Andrew DeJoy’s Behind the Swap examines the risks involved in post-trade processing in swaps and derivative markets, and provides solutions to better control those risks. While Andrew doesn’t claim to have all the answers, he does believe there is a way to create a safer, stronger, and better financial system for all stakeholders.
In August of 2020, Citibank made one of the worst mistakes in banking history: it accidently sent out almost $900 million of its own funds. Many of the recipients didn’t give back the money. Citibank sued. And a federal court ruled that the recipients could keep the funds.
Citibank’s error is not surprising. The underlying contributors that led to the mistaken payment permeate the global financial services industry. Manual data entry, decades old technological infrastructure, inadequate training, and systems that can’t interact with one another are just a few of the problems that face post-trade processing—the machinery behind financial markets. Unfortunately, years of neglect by regulators and financial institutions themselves has left this infrastructure needlessly complex, astoundingly inefficient, frequently inaccurate, and woefully inadequate for modern financial markets.
Behind the Swap helps explain what’s driving the recent series of banking blunders like Barclay’s $678 million clerical error, and Citibank’s fat-finger Flash Crash that caused an 8% decline in the Swedish stock market. The book also touches on concepts that readily connect to Credit Suisse’s $5.5 billion loss on its trades with Archegos.
The problems are easy to see but difficult to admit. For financial institutions, the current system costs billions of dollars each year in labor, systems maintenance, and lost funds. For regulators, the current system precludes the ability to track systemic risk. It also artificially inflates the stability of the global financial system. For lawyers and prosecutors, the current system allows ample opportunity for unlawful misconduct such as rogue trading and fraud.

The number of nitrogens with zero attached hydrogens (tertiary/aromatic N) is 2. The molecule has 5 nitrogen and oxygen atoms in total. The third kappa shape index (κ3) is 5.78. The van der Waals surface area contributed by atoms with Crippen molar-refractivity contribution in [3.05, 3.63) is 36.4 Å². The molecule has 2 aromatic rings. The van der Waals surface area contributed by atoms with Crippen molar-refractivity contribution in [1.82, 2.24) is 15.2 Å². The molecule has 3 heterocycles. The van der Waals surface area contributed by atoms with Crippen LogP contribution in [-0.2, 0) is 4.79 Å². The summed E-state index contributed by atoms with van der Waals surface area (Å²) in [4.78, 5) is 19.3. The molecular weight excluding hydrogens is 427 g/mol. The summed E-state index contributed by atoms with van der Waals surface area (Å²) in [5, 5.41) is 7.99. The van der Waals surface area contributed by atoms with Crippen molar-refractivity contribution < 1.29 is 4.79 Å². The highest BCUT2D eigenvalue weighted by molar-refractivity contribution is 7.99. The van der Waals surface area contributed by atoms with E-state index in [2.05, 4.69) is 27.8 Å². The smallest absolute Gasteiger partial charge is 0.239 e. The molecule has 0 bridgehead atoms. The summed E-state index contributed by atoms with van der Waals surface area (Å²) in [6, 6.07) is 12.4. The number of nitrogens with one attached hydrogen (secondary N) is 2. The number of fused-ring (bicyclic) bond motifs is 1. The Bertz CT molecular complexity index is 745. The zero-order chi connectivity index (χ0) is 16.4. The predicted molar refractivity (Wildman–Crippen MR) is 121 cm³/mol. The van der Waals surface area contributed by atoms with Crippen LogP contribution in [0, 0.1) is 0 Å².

Andrew DeJoy is a theorist and practitioner in the field of operational risk management in financial institutions. His interest in financial operations began while conducting regulatory research at a major think tank. There, he used quantitative metrics to study the amount and severity of regulation within the Code of Federal Regulations. He particularly focused on the impact of regulation on economic recoveries after banking crises. Andrew continued to build his expertise during his time as a middle office analyst for OTC structured products within one of the world’s top hedge fund administrators. He was responsible for trade capture, lifecycle events processing, reconciliation, and settlement for various categories of products including total return swaps, credit default swaps, interest rate swaps, and swaptions. From his perspective closest to the trade, Andrew experienced first-hand the structural problems facing the machinery of financial institutions.
Andrew is currently a student at Duke University School of Law. He has passed multiple FINRA qualification exams and has several designations from the Corporate Finance Institute. Andrew’s unique and interdisciplinary experiences guide his approach to the financial services industry.
Andrew graduated early from Duke University with a major in Public Policy Studies, a minor in English, and a certificate in Innovation and Entrepreneurship. When not thinking about financial operations, Andrew enjoys sharing his experience with others and helping younger people grow and develop in the classroom and beyond.